Writing from our dining room table, looking out the windows to the little woodsy park in a light rain:
Jen and I had an uneventful 14 hour flight made much more tolerable by a massive on-demand movie/tv collection (cinematography and costume prize goes to Midnight in Paris, although especially by the end Kung Fu Panda was a little more my speed). We touched down at Narita a little after 3 in the afternoon, where our sponsor met us and herded us into a van. She showered us with interesting Japan-related tidbits on the way back to the compound: in order to get the equivalent of an ezpass in Japan you need a Japanese bank account, you can get just about anything in a donki (Don Quixote, abbreviated I think?) store but they warned us that the childrens toys and the sex toys are all mixed up together, and if you take the train on vacation you can have your luggage shipped overnight separately for quite cheap (space on the trains is at a premium).
Our apartment is really nice, although we were warned several times that the park area that our windows overlook is where roving bands of nerf-gun toting eight-year-old boys congregate early on weekend mornings. Apparently one of our neighbors is infamous for adding to the din by bellowing at them from his balcony in his bathrobe. So… perhaps we will become morning people.
Molly and Kris were kind enough to cook us dinner (steamed pork buns — amazing) and help us stay awake until a reasonable hour. I’m afraid we weren’t particularly good company, being largely brain-dead from jet lag at that point, but we did manage to stay awake until about 9.
This morning I woke up bright and early at 4:30 am, made myself a cup of tea, and sat on our balcony watching the sun come up. The parkish area around our apartment is very nicely kept, and is full of bats, cicadas, and frogs. So when the sky went from gunmetal gray to pink-striped, the trees erupted in quite a din. The bats swooped around, the cicadas buzzed, the frogs chirped. At any rate, despite being smack-dab in the middle of Tokyo, we live on a beautiful green compound. There are little koi ponds between the buildings and very well-pruned asian gardens all over the place.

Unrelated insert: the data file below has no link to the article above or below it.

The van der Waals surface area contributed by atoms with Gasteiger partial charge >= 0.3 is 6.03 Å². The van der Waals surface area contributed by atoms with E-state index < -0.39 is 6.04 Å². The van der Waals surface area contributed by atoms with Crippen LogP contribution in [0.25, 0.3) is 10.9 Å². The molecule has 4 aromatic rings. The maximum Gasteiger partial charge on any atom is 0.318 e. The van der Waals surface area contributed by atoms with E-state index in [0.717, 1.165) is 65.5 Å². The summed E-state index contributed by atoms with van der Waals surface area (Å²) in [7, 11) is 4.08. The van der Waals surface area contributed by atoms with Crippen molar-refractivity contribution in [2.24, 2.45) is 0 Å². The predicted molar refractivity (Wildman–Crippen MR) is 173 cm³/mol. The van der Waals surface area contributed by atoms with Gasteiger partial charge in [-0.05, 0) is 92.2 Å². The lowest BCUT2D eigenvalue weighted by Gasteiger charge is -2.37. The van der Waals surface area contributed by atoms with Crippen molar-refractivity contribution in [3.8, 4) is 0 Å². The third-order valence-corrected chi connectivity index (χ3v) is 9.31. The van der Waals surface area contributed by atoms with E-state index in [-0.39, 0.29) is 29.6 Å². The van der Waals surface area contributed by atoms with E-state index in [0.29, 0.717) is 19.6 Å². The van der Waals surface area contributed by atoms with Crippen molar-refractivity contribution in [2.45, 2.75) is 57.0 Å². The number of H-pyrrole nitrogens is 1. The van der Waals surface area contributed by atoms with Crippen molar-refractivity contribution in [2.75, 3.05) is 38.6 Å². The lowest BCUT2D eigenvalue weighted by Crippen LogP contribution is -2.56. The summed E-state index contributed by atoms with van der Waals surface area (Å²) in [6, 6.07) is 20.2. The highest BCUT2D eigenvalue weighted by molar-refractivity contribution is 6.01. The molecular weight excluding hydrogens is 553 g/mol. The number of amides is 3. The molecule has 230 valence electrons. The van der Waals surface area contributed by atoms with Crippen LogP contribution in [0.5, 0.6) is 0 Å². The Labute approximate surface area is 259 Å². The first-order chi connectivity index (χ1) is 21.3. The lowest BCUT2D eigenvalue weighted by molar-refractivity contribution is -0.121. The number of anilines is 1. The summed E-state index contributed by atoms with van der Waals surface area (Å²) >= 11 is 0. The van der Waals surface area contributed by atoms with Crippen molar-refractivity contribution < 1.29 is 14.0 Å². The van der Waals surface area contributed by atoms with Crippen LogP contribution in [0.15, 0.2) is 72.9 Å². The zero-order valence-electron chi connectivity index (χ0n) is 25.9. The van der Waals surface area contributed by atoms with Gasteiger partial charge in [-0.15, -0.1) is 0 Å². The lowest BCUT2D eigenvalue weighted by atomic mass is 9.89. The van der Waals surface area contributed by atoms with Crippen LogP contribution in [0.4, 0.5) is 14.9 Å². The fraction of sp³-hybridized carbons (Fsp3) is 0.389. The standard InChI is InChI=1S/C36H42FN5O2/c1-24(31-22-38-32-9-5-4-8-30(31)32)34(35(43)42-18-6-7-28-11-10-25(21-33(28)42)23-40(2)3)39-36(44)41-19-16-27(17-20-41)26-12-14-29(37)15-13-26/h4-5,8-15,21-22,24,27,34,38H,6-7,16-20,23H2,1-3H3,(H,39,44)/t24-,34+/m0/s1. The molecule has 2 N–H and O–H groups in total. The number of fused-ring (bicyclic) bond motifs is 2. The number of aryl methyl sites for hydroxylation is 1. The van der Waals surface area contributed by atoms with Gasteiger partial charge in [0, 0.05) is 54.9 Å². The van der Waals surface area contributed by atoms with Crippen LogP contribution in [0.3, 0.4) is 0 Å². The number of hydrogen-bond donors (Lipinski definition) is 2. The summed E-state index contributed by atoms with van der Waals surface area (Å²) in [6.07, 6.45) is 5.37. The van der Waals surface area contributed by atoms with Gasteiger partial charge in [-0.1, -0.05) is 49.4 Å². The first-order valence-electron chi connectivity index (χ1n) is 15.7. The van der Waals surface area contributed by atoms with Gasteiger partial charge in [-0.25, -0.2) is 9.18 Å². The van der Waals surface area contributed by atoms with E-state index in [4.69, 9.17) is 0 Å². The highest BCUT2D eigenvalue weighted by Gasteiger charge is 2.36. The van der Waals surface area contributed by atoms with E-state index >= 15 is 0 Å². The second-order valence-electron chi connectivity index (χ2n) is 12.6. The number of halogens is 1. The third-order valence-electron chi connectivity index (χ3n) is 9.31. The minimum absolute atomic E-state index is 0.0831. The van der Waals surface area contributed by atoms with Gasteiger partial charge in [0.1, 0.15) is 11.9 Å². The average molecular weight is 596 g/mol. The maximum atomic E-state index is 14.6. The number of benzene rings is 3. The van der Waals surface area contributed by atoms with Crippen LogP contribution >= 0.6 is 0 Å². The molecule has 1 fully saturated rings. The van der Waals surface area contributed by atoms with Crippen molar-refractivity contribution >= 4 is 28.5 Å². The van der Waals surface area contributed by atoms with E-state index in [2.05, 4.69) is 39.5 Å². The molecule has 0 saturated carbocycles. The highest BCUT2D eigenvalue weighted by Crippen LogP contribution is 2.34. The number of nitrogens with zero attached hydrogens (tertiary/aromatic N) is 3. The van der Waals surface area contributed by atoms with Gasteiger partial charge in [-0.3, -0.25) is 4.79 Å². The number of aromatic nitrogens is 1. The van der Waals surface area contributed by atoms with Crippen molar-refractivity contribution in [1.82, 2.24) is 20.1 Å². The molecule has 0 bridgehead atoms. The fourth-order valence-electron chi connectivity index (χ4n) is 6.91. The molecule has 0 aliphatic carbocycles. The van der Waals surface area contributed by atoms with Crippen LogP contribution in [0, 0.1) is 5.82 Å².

We had an early appointment at the embassy to check in, then I wandered back to the compound while Jen dove into her first day of work. There’s a little store on the compound, so I got us some food, set up our internet, and then did a lap of the compound. Found a couple little shrines on the way (all in Japanese, no idea what they were for), walked past some of the tiniest little restaurants I’ve ever seen, and stopped in a store to get some fresh veg and garlic (not available at the store on compound, and garlic is the key to a happy Jen). The compound is in a very business-y district, but there are also a lot of restaurants around, and a little further afield Roppongi is a big restaurant/nightclub area.
So far my interactions with the locals has been limited to “i’m sorry/excuse me” and “thank you” (both in japanese, the extent of my vocabulary) and a lot of head bobbing. Poor guy where I bought veg kept trying to talk to me, and my responses of “sorry. english?” (which in japanese sounds a little like “sue me, ego?”) just increased the speed of japanese coming out his mouth. Fortunately talking is largely unnecessary to purchase groceries — you give me food I give you money is pretty universally understood.
So far most weirded out by: rather explicit instructions for “washing your bum with hot water” on airport toilet.
Most impressed by: I suppose in comparison to Comcast anyone else seems like an angel of connectivity, but the guy who works in the office that helped me get internet access is the nicest person ever.
Next task: Figure out how to make google stop displaying everything in Japanese, made somewhat more difficult by the fact that all the help and menus are now in… Japanese. (palm:face)